Motion reveals decades-long systemic and on-going abuse of Falconers’ rights

January 28, 2019 | By TIMOTHY SNOWBALL

Today, Peter Stavrianoudakis, Katherine Stavrianoudakis, Scott Timmons, Eric Ariyoshi, and American Falconry Conservancy filed a Motion for a Preliminary Injunction in their federal lawsuit to protect licensed falconers’ constitutional rights under the Fourth and First Amendments.

If granted by the Court, this injunction will prevent California and U.S. Fish and Wildlife officers from conducting unreasonable warrantless searches of falconers’ private homes and property and prohibit enforcement of regulations infringing their right to free speech, while the lawsuit is pending.

The factual allegations supporting the motion are disturbing.

“For decades, falconers have lived in fear of losing their birds if they do not submit to the whims of the Department of Fish and Wildlife, including submitting to warrantless searches,” writes Peter Stavrianoudakis. “The abuse of falconers’ Fourth Amendment rights by Fish and Wildlife officers is widespread, ongoing, and systemic.”

According to Ron Kearney, the current president of American Falconry Conservancy, “Warrantless searches of falconers’ homes and property by armed Fish and Wildlife officers are a pervasive long-time problem that has been around since licenses were first required in the 1970s, and continuing to this day.” He continues by stating that “It is also just as commonly known by falconers that this common practice exposes them to forfeiting their Fourth Amendment rights. This causes extreme stress, fear, and anxiety in many falconers.”

In one particularly disturbing incident, a female falconer was detained by Fish and Wildlife officers for such an extended period in her own kitchen that she was forced to urinate in her own pants.

According to Bridget Rocheford-Kearney, a long time proponent for falconers’ rights, “Everyone knows someone who has gotten a visit from Fish and Wildlife demanding entry into their home…The founding and development of American Falconry Conservancy is a direct result of the unconstitutional heavy-handed enforcement actions of federal and state Fish and Wildlife departments.”

But repeated attempts by individuals and American Falconry Conservancy to end these unconstitutional actions have instead resulted in repeated insult and injury. “I attended and participated in every single public hearing held by the California Department of Fish and Wildlife relating to their warrantless search program for the past three years—approximately four separate hearings,” writes Peter. “When I asked Director Bonham why they didn’t just secure warrants before trying to search falconers’ homes and property, he told me that judges would not provide warrants for such searches and that ‘surprise is what makes these inspections so effective.'”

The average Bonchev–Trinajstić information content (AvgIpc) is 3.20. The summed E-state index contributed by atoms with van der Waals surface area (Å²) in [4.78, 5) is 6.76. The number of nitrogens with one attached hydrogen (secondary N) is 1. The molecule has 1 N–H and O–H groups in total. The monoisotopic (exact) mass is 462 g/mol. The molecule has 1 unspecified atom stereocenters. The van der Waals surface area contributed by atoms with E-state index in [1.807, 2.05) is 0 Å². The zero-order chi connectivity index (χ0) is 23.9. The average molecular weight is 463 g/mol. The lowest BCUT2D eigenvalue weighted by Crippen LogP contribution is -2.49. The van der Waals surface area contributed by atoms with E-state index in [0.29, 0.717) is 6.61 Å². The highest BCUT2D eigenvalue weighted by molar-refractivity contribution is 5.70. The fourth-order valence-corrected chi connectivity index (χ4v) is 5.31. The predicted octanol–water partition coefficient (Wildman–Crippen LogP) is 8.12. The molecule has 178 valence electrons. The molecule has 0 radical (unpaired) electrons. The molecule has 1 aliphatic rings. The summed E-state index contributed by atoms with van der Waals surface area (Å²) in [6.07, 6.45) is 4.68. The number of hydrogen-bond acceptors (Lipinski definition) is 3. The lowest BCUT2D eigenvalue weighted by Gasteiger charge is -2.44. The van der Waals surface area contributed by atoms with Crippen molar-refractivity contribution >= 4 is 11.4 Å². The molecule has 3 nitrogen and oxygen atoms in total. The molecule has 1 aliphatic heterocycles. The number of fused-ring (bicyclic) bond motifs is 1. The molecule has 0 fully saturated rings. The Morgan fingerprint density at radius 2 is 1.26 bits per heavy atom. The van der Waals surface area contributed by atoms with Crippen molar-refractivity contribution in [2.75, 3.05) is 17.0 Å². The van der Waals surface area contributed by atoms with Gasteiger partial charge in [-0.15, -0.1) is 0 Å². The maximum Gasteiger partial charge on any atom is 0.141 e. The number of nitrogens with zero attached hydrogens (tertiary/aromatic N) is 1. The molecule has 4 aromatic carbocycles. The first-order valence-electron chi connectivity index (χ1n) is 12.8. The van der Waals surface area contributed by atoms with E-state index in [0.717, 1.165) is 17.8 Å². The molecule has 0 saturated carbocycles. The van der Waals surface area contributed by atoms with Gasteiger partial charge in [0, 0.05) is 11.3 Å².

In a final attempt to avoid a lawsuit, Peter asked Director Bonham if he had exhausted all other remedies available to make the regulations conform with the Constitution, short of filing a lawsuit. Bonham replied, “We are not changing anything, so you’ll just have to sue us. And if you want to fight us, we can just take falconry away completely.

Within three days of this statement word spread throughout the falconry community that armed California Fish and Wildlife officers had shown up unannounced at the homes of over 20 licensed falconers demanding warrantless entry in a shocking display of power. “The timing and scale of these sudden and widespread searches leads me to believe that they were a direct consequence of Director Bonham’s threats,” Peter writes. “I fear continued intimidation and abuse of myself, American Falconry Conservancy members, and other falconers as a result of this lawsuit and our refusal to allow our rights to be violated.”

And it is not only the Fourth Amendment rights of licensed falconers that are routinely violated; the rights of non-falconers are also affected. “I [am shocked] that at any moment armed California Fish and Wildlife officers could barge right into my house and have full rein over my home without having permission to come in,” writes Peter’s wife Katherine Stavrianoudakis. “Will they knock down my door, pin me down, and put me in handcuffs because I do not want to cooperate in my rights being violated? All because I love and am married to a falconer?”

The First Amendment rights of licensed falconers are also held hostage to the whims of Fish and Wildlife officials. “Discrimination and bigotry against our community from Fish and Wildlife officers also includes the whole idea of us not being able to use our falconry birds…for paid presentations, photography, or film,” writes long time falconer and small business owner Scott Timmons. “There are so many grey areas in these regulations. What am I allowed to say or do with my birds?” In one particularly disturbing incident, Timmons was told on the telephone by California Fish and Wildlife officers that he was “not allowed to stop and talk to people about my birds at all. That I had to be rude and ignore their questions, or else.”

According to Ron Kearney, “The general impression is that we are simply not allowed to talk at will about falconry or else Fish and Wildlife will take our birds away.”

Represented by Pacific Legal Foundation, the Plaintiffs’ hearing on their motion for a preliminary injunction is tentatively set for the week of April 8, 2019.

For more information and updates on the case, please see the case page, other related blog posts (here and here), and the moving mini-documentary featuring Peter and his falcon “Ares.”